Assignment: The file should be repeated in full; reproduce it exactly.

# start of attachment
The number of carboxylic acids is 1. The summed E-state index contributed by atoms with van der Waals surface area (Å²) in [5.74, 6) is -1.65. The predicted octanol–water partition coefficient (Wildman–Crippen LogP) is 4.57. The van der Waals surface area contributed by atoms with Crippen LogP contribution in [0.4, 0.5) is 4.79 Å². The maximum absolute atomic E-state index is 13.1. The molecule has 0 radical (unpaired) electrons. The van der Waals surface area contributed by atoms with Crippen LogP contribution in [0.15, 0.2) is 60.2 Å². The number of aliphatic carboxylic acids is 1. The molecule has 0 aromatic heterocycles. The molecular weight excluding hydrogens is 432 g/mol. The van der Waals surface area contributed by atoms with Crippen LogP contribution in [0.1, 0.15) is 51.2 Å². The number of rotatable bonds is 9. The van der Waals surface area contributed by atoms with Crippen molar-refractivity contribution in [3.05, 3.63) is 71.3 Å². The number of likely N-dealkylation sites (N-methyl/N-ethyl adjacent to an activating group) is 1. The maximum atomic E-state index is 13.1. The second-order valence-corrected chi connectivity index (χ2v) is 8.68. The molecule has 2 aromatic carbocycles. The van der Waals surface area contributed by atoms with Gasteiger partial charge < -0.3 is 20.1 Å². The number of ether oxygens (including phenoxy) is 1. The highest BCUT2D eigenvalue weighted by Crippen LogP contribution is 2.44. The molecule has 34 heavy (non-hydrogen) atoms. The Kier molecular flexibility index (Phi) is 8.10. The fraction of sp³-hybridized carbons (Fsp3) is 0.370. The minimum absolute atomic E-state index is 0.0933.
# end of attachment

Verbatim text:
The number of carboxylic acids is 1. The summed E-state index contributed by atoms with van der Waals surface area (Å²) in [5.74, 6) is -1.65. The predicted octanol–water partition coefficient (Wildman–Crippen LogP) is 4.57. The van der Waals surface area contributed by atoms with Crippen LogP contribution in [0.4, 0.5) is 4.79 Å². The maximum absolute atomic E-state index is 13.1. The molecule has 0 radical (unpaired) electrons. The van der Waals surface area contributed by atoms with Crippen LogP contribution in [0.15, 0.2) is 60.2 Å². The number of aliphatic carboxylic acids is 1. The molecule has 0 aromatic heterocycles. The molecular weight excluding hydrogens is 432 g/mol. The van der Waals surface area contributed by atoms with Crippen LogP contribution in [0.1, 0.15) is 51.2 Å². The number of rotatable bonds is 9. The van der Waals surface area contributed by atoms with Crippen molar-refractivity contribution in [3.05, 3.63) is 71.3 Å². The number of likely N-dealkylation sites (N-methyl/N-ethyl adjacent to an activating group) is 1. The maximum atomic E-state index is 13.1. The second-order valence-corrected chi connectivity index (χ2v) is 8.68. The molecule has 2 aromatic carbocycles. The van der Waals surface area contributed by atoms with Gasteiger partial charge < -0.3 is 20.1 Å². The number of ether oxygens (including phenoxy) is 1. The highest BCUT2D eigenvalue weighted by Crippen LogP contribution is 2.44. The molecule has 34 heavy (non-hydrogen) atoms. The Kier molecular flexibility index (Phi) is 8.10. The fraction of sp³-hybridized carbons (Fsp3) is 0.370. The minimum absolute atomic E-state index is 0.0933.